Microsoft has reduced the number of product keys available to TechNet subscribers from ten to maximum five, for security reasons.

The change was first related by Microsoft blogger Paul Thurrott, less than a week ago, qualifying it as a supposed TechNet bug and on September 19, he updated his bog and confirmed it was intentional.

Apparently this reduction of the number of product-license keys was done without notice, according to The Register, even if Microsoft says it was mainly a security measure, meant to prevent piracy.

Here is Microsoft’s response to Mary Jo Foley’s questions about the change in the number of product-license keys:

“Microsoft is committed to helping prevent software piracy, which often results in end users being the victims of software counterfeiters. More »

As is the case with the Windows operating system, Microsoft is working extensively to make sure customers around the world benefit from using Office 2010 in their native language.

In this sense, just as for Windows 7, the Redmond company offers a number of localized versions of the latest productivity suite.

However, with Office 2010 available only in 38 languages, it is clear that some users might feel like they have been left out.

This is why the software giant is also offering what it refers to as Language Interface Packs or LIPs.

At the end of the past week, the first three out of a total of more than 60 LIPs have already started being offered to customers. More »

Now that Microsoft has made Office 2010 RTM available to the public, it falls on customers to make sure that their products are kept up to date.

But the Redmond company is making it extremely simple for end users and businesses that embraced the latest iteration of the Office productivity suite to find the Service Packs and CU updates for Office products.

Hosted on TechNet, the Update Center for Office makes it simple for customers to find the latest Service Pack, latest Public Update, latest Cumulative Update and general guidance for Office 2010.

At the same time, the online resources (Update Center for Microsoft Office, Office Servers, and Related Products) hosted on TechNet are not limited to Office 2010, but in fact cover all Office releases, as long as they are still supported by Microsoft. More »

The Guide for IT Pros for Microsoft Office Web Apps is now live on the Microsoft Download Center, and as the label implies, the guide is tailored to IT professionals.

Essentially, the resource is focused on one aspect of Office Web Apps, namely the on-premise deployment available to volume licensing customers for introduction on top of Microsoft SharePoint 2010 Products in their organization.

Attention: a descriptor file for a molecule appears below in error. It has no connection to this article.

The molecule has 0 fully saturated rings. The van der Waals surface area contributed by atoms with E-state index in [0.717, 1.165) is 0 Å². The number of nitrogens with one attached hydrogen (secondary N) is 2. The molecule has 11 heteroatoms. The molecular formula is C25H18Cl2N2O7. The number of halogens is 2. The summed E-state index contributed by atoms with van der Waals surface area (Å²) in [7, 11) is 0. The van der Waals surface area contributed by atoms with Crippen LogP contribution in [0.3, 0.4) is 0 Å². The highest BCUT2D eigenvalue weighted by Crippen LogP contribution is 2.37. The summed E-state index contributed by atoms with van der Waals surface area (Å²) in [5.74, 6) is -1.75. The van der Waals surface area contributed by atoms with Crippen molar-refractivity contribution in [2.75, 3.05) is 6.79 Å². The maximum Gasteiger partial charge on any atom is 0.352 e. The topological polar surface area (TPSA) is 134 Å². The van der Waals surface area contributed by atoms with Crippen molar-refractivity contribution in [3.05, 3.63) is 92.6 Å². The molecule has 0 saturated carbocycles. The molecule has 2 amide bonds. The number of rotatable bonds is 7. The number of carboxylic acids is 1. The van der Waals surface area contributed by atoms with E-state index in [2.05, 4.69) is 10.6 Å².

The latest iteration of the guide is designed to allow IT pros to get familiarized with the final version of Office Web Apps.

Back in April 2010, the software giant made available for download a version of the resource that dealt with Office Web Apps on-premises deployments involving the Beta Build of the solution. More »

Microsoft has refreshed its lineup of DirectX offerings at the start of this week, and the company is by no means shy of focusing the spotlight on the evolution of the graphics technology as Windows 7 is contouring. The software giant is offering fresh Technical Previews of Direct2D, DirectWrite, and DXGI 1.1, but also a new TP release of Windows 7/Direct3D 11. The components are available for download as an integral part of the March 2009 iteration of the DirectX Software Development Kit, which is accompanied by the DirectX End-User Runtimes (March 2009) and the DirectX End-User Runtime Web Installer. Microsoft delivered the first taste of Windows 7 DirectX 11 through the SDK back in November 2008.

Obviously the releases are aimed at a professional audience. Developers will be able to leverage the latest release of the SDK, combining the DirectX Runtime and additional software designed to permit the building of DirectX compliant solutions. With the March 2009 DirectX update, Microsoft has refreshed the tools and utilities included with the software development kit, but also the code samples, documentation, and the 32-bit and 64-bit runtime debug files. More »